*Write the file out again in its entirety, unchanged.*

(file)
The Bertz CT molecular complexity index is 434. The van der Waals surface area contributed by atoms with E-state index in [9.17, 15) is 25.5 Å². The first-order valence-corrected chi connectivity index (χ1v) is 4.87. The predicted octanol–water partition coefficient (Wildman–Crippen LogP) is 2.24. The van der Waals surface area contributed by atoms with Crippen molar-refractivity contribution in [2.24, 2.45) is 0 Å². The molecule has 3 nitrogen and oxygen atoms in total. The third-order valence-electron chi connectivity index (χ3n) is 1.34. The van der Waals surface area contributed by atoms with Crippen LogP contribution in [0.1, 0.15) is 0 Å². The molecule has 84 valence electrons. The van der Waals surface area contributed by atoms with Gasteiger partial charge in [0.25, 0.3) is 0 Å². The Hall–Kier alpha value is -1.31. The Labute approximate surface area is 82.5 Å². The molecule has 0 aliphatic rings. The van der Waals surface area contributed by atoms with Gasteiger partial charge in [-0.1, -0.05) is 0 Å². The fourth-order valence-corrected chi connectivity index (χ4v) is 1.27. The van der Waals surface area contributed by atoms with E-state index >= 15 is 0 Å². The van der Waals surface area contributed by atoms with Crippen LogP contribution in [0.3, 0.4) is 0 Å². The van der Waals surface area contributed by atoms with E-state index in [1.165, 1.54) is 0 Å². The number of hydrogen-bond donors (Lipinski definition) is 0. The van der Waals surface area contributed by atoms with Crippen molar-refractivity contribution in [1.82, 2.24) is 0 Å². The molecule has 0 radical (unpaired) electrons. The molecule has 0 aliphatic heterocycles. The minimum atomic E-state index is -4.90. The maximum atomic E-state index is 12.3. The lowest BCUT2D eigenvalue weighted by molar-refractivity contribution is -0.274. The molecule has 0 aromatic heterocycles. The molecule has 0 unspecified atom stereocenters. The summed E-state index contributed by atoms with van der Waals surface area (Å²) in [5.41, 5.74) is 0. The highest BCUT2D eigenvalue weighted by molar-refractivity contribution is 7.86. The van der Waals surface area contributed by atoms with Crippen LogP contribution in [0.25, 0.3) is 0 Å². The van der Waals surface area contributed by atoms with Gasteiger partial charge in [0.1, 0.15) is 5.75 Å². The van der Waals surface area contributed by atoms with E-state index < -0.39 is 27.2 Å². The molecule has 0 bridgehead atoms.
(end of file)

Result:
The Bertz CT molecular complexity index is 434. The van der Waals surface area contributed by atoms with E-state index in [9.17, 15) is 25.5 Å². The first-order valence-corrected chi connectivity index (χ1v) is 4.87. The predicted octanol–water partition coefficient (Wildman–Crippen LogP) is 2.24. The van der Waals surface area contributed by atoms with Crippen molar-refractivity contribution in [2.24, 2.45) is 0 Å². The molecule has 3 nitrogen and oxygen atoms in total. The third-order valence-electron chi connectivity index (χ3n) is 1.34. The van der Waals surface area contributed by atoms with Crippen LogP contribution in [0.1, 0.15) is 0 Å². The molecule has 84 valence electrons. The van der Waals surface area contributed by atoms with Gasteiger partial charge in [0.25, 0.3) is 0 Å². The Hall–Kier alpha value is -1.31. The Labute approximate surface area is 82.5 Å². The molecule has 0 aliphatic rings. The van der Waals surface area contributed by atoms with Gasteiger partial charge in [-0.1, -0.05) is 0 Å². The fourth-order valence-corrected chi connectivity index (χ4v) is 1.27. The van der Waals surface area contributed by atoms with E-state index >= 15 is 0 Å². The van der Waals surface area contributed by atoms with Crippen LogP contribution in [0.3, 0.4) is 0 Å². The van der Waals surface area contributed by atoms with E-state index in [1.165, 1.54) is 0 Å². The number of hydrogen-bond donors (Lipinski definition) is 0. The van der Waals surface area contributed by atoms with Crippen molar-refractivity contribution in [1.82, 2.24) is 0 Å². The molecule has 0 radical (unpaired) electrons. The molecule has 0 aliphatic heterocycles. The minimum atomic E-state index is -4.90. The maximum atomic E-state index is 12.3. The lowest BCUT2D eigenvalue weighted by molar-refractivity contribution is -0.274. The molecule has 0 aromatic heterocycles. The molecule has 0 unspecified atom stereocenters. The summed E-state index contributed by atoms with van der Waals surface area (Å²) in [5.41, 5.74) is 0. The highest BCUT2D eigenvalue weighted by molar-refractivity contribution is 7.86. The van der Waals surface area contributed by atoms with Crippen LogP contribution in [0.25, 0.3) is 0 Å². The van der Waals surface area contributed by atoms with Gasteiger partial charge in [0.1, 0.15) is 5.75 Å². The van der Waals surface area contributed by atoms with E-state index < -0.39 is 27.2 Å². The molecule has 0 bridgehead atoms.